Toward a Real-World Technical Test Battery for Remote Microphone Systems Used with Hearing Prostheses

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Remote microphones (RMs) enable clearer reception of speech than would be normally achievable when relying on the acoustic sound field at the listener's ear (Hawkins, J Sp Hear Disord 49, 409–418, 1984). They are used in a wide range of environments, with one example being for children in educational settings. The international standards defining the assessment methods of the technical performance of RMs rely on free-field (anechoic) delivery, a rarely met acoustic scenario. Although some work has been offered on more real-world testing (Husstedt et al., Int J Audiol 61, 34–45. 2022), the area remains under-investigated. The electroacoustic performance of five RMs in a low-reverberation room was compared in order to assess just the RM link, rather than measurements at the end of the signal chain, for example, speech intelligibility in human observers. It pilots physical- and electro-acoustic measures to characterize the performance of RMs. The measures are based on those found in the IEC 60118 standards relating to hearing aids, but modified for diffuse-field delivery, as well as adaptive signal processing. Speech intelligibility and quality are assessed by computer models. Noise bands were often processed into irrelevance by adaptive systems that could not be deactivated. Speech-related signals were more successful. The five RMs achieved similar levels of good predicted intelligibility, for each of two background noise levels. The main difference observed was in the transmission delay between microphone and ear. This ranged between 40 and 50 ms in two of the systems, on the upper edge of acceptability necessary for audio-visual synchrony.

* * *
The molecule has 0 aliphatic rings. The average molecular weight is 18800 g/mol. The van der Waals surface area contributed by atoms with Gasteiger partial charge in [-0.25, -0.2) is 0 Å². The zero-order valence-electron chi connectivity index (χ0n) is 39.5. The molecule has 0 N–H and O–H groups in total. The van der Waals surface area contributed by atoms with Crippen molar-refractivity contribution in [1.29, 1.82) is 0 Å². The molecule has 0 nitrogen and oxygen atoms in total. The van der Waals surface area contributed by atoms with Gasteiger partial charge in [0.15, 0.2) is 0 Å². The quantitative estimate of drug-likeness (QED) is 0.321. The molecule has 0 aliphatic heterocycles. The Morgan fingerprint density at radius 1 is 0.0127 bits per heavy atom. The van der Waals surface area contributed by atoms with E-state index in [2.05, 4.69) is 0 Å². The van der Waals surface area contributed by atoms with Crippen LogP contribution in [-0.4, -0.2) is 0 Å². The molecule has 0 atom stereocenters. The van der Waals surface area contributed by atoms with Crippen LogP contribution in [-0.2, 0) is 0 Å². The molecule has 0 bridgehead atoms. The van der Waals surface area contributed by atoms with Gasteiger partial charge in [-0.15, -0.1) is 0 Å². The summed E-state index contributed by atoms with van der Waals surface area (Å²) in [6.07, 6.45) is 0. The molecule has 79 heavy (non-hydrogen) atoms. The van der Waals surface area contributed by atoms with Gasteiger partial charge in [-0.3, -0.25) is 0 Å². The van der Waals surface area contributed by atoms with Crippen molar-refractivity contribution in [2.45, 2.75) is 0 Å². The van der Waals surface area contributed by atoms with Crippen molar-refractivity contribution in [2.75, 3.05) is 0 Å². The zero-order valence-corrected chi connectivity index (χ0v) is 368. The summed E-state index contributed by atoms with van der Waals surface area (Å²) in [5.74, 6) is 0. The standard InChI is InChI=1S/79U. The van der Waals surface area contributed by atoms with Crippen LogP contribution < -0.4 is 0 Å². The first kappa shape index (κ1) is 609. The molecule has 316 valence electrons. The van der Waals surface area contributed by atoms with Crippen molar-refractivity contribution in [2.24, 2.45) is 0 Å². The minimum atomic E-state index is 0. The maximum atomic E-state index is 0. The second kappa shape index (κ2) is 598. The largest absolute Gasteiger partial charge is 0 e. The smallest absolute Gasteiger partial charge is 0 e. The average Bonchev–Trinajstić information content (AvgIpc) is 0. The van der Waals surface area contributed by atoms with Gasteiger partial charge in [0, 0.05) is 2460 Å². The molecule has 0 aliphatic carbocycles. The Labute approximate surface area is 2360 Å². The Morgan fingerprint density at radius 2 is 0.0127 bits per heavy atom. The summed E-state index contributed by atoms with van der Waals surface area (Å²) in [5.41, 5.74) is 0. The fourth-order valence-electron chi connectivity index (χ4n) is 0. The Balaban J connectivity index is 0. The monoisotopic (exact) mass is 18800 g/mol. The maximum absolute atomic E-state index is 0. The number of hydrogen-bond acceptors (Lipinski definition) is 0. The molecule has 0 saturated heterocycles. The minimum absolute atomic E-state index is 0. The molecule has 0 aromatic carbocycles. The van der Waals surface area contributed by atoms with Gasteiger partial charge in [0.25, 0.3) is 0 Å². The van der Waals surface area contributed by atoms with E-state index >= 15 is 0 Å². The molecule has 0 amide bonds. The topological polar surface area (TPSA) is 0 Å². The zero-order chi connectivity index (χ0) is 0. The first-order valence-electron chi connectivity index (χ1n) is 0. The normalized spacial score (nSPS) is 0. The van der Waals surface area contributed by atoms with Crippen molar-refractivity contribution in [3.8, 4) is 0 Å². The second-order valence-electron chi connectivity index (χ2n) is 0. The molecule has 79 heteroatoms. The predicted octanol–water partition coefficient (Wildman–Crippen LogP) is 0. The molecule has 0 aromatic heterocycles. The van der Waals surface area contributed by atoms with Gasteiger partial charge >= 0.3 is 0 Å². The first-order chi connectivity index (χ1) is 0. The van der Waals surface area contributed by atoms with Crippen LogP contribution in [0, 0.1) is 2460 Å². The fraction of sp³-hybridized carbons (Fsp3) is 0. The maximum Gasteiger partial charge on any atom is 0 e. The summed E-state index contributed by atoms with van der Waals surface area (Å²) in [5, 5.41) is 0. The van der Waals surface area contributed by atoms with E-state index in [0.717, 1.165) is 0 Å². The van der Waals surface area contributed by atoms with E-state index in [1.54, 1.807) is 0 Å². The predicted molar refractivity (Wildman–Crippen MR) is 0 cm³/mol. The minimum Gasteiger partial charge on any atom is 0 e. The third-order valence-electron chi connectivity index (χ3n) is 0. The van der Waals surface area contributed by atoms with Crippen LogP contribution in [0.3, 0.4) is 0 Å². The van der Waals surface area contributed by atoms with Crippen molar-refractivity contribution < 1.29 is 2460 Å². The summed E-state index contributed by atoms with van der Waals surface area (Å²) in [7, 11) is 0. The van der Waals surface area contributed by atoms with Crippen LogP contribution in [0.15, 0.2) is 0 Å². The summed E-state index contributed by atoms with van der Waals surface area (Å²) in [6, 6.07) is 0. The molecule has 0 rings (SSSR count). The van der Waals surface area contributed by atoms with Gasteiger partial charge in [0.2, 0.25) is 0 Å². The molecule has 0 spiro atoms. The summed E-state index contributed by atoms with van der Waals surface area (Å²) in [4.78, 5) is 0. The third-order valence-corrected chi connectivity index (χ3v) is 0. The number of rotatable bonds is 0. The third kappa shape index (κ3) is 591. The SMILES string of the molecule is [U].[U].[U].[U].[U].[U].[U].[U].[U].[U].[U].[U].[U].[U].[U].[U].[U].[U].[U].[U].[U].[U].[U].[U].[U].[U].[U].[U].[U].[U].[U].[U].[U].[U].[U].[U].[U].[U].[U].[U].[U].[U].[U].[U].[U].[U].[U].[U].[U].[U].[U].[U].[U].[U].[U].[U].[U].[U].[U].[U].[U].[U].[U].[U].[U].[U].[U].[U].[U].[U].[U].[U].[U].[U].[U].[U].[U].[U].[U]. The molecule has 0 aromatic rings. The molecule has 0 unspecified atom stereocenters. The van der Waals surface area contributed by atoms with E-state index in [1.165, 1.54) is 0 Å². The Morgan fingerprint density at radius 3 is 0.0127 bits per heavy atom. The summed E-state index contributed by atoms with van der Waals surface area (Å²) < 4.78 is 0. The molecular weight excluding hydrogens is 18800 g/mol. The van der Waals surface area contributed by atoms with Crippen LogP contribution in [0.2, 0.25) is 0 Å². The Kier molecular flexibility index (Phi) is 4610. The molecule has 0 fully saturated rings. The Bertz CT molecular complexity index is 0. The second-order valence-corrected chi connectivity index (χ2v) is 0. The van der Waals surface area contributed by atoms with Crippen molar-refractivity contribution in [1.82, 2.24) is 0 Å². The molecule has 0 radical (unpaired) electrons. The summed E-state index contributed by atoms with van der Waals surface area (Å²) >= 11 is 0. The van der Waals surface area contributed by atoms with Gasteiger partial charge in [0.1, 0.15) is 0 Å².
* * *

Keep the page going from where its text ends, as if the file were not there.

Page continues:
Original languageEnglish
JournalTrends in Hearing
Publication statusPublished - 12 Jul 2023


  • hearing aid
  • radio microphone
  • remote microphone


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